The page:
Isolation entry: Day 1 – OCD maintenance strategies stripped away

You know what mate, don’t be a nob and share them around will you.

Yesterday on the way home I went to the local shop. The lady in front of me in the queue was balancing 3 huge packs of toilet paper on one arm, and 3 packs of cider in the other. She shouted hurriedly across the shop to her partner to come and grab as many cider packs as he could also. It was at this point I felt safe in knowing that human ingenuity and intelligence would pull us through these tough times. (I bought a 4 pack of toilet paper and one bottle of raspberry Pepsi max in case you’re wondering).

The better part of the last 2 days I’ve been running around madly trying to put in prevention measures at work to ensure our service can function. We are a team of 7. By the end of today 4 of us had to self isolate for a variety of reasons.

Today I received a phone call around 3:15 saying that our youngest was unwell in nursery with a fever. So, Day 1 of isolation began for our family of 4.

At first it didn’t really hit me with regards to how this might effect me, I was just focused on my boy and work related issues. However, as the evening progressed I started to feel anxious and almost claustrophobic. I very rarely suffer with physical symptoms of anxiety. OCD feels more like something is crushing the neurons in the brain. It’s not painful, but the activity is intense. Even on a good day my brain overthinks in its default state. It can be both a blessing and a curse.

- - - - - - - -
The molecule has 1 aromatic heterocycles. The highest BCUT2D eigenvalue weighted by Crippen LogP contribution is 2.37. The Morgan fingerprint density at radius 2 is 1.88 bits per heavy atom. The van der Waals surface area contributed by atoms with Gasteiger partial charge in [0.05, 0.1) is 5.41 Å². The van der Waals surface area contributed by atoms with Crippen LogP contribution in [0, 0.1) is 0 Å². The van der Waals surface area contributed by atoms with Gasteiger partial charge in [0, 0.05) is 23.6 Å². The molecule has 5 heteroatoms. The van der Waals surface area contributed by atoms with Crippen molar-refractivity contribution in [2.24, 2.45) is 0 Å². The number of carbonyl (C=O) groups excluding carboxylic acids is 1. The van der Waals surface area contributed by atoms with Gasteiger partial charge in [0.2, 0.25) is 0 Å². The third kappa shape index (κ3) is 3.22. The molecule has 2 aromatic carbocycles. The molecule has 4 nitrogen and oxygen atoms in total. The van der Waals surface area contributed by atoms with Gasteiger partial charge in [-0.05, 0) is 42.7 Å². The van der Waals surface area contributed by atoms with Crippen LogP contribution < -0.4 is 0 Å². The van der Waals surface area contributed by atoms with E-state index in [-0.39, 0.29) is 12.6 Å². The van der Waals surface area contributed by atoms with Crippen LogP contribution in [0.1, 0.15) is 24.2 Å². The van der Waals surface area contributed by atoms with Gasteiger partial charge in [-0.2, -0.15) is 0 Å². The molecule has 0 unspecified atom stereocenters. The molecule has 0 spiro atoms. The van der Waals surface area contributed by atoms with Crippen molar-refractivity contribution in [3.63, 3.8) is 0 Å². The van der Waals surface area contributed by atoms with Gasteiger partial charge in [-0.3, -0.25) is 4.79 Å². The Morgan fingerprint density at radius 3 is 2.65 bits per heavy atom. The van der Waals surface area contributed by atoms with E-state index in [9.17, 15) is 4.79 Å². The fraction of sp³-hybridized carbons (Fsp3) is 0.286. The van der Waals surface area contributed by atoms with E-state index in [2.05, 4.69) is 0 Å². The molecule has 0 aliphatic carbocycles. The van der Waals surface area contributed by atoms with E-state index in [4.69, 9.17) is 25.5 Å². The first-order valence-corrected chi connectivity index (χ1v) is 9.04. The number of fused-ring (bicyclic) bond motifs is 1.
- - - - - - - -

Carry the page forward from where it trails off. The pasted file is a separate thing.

It suddenly hit me however, many of my key OCD maintenance strategies have just been stripped away from me. Focusing on work, the gym, football, going out for a coffee, even driving. They’re all temporarily gone.

Whilst it is unlikely any of us have Covid-19, and with testing provisions limited we will probably never know, I already feel like something worse is waiting in the midst for me: an OCD flare up.

Managing the symptoms whilst under quarantine (sounds so dramatic) is something I haven’t done since being stuck in a remote Kenyan village over Christmas/New Year 2007/2008 during the post election violence. But at least there it was hot and I could go and play football.

I now have to navigate OCD with a temporary set of coping mechanisms to avoid, or at least minimise, the potential for a lapse. I need to be proactive and plan. OCD loves isolation and thinking time. These isolation entries will form part of the solution I hope. I’ll definitely get back to the old YouTube workouts (I missed you Jordan Yeoh). I’ll be working in the day (if and when the kids let me, and with the competing sound of Peppa Pig) which will also help. However, I still fear that more will be needed.

I’m sure I’ll survive, and it’s only 2 weeks (in theory), but this is definitely an unexpected challenge. Maybe it will give me opportunities to make even further recovery gains. Who knows.

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